The Perfect Puff

by Erin Brady Worsham on Tue, 2014-11-25 05:00

If someone had told me there would come a time in my life when food would mean nothing to me, I would have told them they were absolutely nuts! Food meant the world to me growing up. I had a slow start in life after my very precarious birth. That resulted in a lot of frustration and I found my comfort in food. It was a good day if I discovered a bologna or liverwurst sandwich in my sack lunch at school and an even better night if Mom made her pork and beans or meatloaf. When we went on our family vacation on Walloon Lake near Petoskey, Michigan, my parents would give each of us $5 spending money, and I would imagine the jelly and custard-filled donuts I would buy at the Dutch Bakery in Alanson, not to mention my favorite cheesie-weesies (Cheetos) from the grocery store. Yes, food was very important to me.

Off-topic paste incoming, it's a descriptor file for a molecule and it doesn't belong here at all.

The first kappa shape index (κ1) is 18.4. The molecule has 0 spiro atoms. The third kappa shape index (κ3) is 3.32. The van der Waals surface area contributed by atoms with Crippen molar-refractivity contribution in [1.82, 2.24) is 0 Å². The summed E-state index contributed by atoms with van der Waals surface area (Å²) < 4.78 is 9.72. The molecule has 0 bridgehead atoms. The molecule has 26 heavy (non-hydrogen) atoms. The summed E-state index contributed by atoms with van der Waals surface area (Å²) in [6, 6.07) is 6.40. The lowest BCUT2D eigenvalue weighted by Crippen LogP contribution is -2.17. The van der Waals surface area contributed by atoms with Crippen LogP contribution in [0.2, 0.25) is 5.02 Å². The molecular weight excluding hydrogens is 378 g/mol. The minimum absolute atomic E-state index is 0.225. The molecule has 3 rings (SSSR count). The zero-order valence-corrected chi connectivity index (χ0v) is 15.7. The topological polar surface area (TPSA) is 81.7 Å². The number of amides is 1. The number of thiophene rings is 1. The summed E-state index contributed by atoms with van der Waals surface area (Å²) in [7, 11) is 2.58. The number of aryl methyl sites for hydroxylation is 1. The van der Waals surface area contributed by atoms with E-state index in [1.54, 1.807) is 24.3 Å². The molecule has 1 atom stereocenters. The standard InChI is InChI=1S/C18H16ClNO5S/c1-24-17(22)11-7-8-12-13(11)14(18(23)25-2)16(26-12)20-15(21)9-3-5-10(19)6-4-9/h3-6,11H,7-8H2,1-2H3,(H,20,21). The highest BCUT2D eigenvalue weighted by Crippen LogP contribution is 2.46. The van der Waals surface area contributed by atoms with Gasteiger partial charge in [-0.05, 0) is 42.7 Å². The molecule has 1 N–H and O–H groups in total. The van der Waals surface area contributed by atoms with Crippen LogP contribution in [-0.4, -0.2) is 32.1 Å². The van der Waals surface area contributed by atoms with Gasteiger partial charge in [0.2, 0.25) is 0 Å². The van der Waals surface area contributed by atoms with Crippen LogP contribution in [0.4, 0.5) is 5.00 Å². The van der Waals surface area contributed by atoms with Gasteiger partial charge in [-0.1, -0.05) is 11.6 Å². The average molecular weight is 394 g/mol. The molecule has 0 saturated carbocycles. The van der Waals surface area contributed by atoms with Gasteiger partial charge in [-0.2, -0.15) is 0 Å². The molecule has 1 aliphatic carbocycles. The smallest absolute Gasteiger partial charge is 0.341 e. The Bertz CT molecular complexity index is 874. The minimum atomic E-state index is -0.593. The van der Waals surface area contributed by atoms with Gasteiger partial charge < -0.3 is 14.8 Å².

I loved my mother’s cooking, but she definitely was not a gourmet. She prepared tasty, balanced meals, and, like most housewives of the '50s and '60s, she made frequent use of convenient boxed and frozen foods, like instant mashed potatoes, macaroni and cheese, and frozen pot pies. And on really special occasions, like maybe when we had a babysitter, we got to have that most wonderful of culinary wonderfulness, TV dinners! Why is it so much fun to eat your food out of little compartments when you’re a kid? I don’t know, but it was, and I can still remember my brother and I walking along the frozen food bins in the store drooling over the delicious pictures on the boxes.